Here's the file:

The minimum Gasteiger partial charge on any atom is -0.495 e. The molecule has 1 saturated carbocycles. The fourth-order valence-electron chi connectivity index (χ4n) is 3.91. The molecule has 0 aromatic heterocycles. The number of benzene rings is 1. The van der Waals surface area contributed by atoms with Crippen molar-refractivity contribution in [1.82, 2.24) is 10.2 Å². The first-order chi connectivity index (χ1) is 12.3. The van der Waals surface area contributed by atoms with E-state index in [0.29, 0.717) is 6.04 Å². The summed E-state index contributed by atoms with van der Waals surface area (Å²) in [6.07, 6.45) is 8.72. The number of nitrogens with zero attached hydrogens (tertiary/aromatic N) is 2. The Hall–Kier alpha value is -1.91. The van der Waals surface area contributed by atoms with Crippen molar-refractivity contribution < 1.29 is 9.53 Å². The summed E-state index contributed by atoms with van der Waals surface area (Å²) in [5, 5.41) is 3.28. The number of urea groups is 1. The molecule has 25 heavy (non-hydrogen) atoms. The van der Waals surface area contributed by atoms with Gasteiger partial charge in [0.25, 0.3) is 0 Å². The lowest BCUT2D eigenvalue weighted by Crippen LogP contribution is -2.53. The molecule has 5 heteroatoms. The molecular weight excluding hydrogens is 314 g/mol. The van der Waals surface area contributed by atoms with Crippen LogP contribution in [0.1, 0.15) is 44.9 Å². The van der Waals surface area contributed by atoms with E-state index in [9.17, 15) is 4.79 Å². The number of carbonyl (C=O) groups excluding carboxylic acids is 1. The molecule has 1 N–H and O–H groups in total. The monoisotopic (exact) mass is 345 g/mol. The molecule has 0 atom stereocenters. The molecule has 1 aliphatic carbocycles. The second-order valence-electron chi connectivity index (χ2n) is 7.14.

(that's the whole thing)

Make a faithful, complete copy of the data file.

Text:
The minimum Gasteiger partial charge on any atom is -0.495 e. The molecule has 1 saturated carbocycles. The fourth-order valence-electron chi connectivity index (χ4n) is 3.91. The molecule has 0 aromatic heterocycles. The number of benzene rings is 1. The van der Waals surface area contributed by atoms with Crippen molar-refractivity contribution in [1.82, 2.24) is 10.2 Å². The first-order chi connectivity index (χ1) is 12.3. The van der Waals surface area contributed by atoms with E-state index in [0.29, 0.717) is 6.04 Å². The summed E-state index contributed by atoms with van der Waals surface area (Å²) in [6.07, 6.45) is 8.72. The number of nitrogens with zero attached hydrogens (tertiary/aromatic N) is 2. The Hall–Kier alpha value is -1.91. The van der Waals surface area contributed by atoms with Crippen molar-refractivity contribution < 1.29 is 9.53 Å². The summed E-state index contributed by atoms with van der Waals surface area (Å²) in [5, 5.41) is 3.28. The number of urea groups is 1. The molecule has 25 heavy (non-hydrogen) atoms. The van der Waals surface area contributed by atoms with Gasteiger partial charge in [0.25, 0.3) is 0 Å². The lowest BCUT2D eigenvalue weighted by Crippen LogP contribution is -2.53. The molecule has 5 heteroatoms. The molecular weight excluding hydrogens is 314 g/mol. The van der Waals surface area contributed by atoms with Crippen LogP contribution in [0.1, 0.15) is 44.9 Å². The van der Waals surface area contributed by atoms with E-state index in [9.17, 15) is 4.79 Å². The number of carbonyl (C=O) groups excluding carboxylic acids is 1. The molecule has 1 N–H and O–H groups in total. The monoisotopic (exact) mass is 345 g/mol. The molecule has 0 atom stereocenters. The molecule has 1 aliphatic carbocycles. The second-order valence-electron chi connectivity index (χ2n) is 7.14.